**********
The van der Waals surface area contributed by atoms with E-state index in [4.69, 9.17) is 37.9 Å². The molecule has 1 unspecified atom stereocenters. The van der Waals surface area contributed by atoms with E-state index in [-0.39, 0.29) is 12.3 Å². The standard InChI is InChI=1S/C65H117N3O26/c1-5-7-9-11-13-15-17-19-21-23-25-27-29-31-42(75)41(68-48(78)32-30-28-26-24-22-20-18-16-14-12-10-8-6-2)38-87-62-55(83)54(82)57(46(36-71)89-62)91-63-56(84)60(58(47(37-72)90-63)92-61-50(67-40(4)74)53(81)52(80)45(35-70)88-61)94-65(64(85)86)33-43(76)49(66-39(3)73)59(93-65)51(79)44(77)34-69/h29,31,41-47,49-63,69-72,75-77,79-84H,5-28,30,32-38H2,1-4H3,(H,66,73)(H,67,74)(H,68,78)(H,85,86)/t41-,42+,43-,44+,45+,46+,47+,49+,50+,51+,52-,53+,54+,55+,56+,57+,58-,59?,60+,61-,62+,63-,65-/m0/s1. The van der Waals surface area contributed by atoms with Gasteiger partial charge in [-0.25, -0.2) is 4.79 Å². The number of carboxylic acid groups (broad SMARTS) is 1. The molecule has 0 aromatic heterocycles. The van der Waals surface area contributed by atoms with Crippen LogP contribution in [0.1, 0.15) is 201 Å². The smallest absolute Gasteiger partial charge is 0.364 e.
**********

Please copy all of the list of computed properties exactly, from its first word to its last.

The van der Waals surface area contributed by atoms with E-state index in [4.69, 9.17) is 37.9 Å². The molecule has 1 unspecified atom stereocenters. The van der Waals surface area contributed by atoms with E-state index in [-0.39, 0.29) is 12.3 Å². The standard InChI is InChI=1S/C65H117N3O26/c1-5-7-9-11-13-15-17-19-21-23-25-27-29-31-42(75)41(68-48(78)32-30-28-26-24-22-20-18-16-14-12-10-8-6-2)38-87-62-55(83)54(82)57(46(36-71)89-62)91-63-56(84)60(58(47(37-72)90-63)92-61-50(67-40(4)74)53(81)52(80)45(35-70)88-61)94-65(64(85)86)33-43(76)49(66-39(3)73)59(93-65)51(79)44(77)34-69/h29,31,41-47,49-63,69-72,75-77,79-84H,5-28,30,32-38H2,1-4H3,(H,66,73)(H,67,74)(H,68,78)(H,85,86)/t41-,42+,43-,44+,45+,46+,47+,49+,50+,51+,52-,53+,54+,55+,56+,57+,58-,59?,60+,61-,62+,63-,65-/m0/s1. The van der Waals surface area contributed by atoms with Gasteiger partial charge in [-0.25, -0.2) is 4.79 Å². The number of carboxylic acid groups (broad SMARTS) is 1. The molecule has 0 aromatic heterocycles. The van der Waals surface area contributed by atoms with Crippen LogP contribution in [0.1, 0.15) is 201 Å². The smallest absolute Gasteiger partial charge is 0.364 e.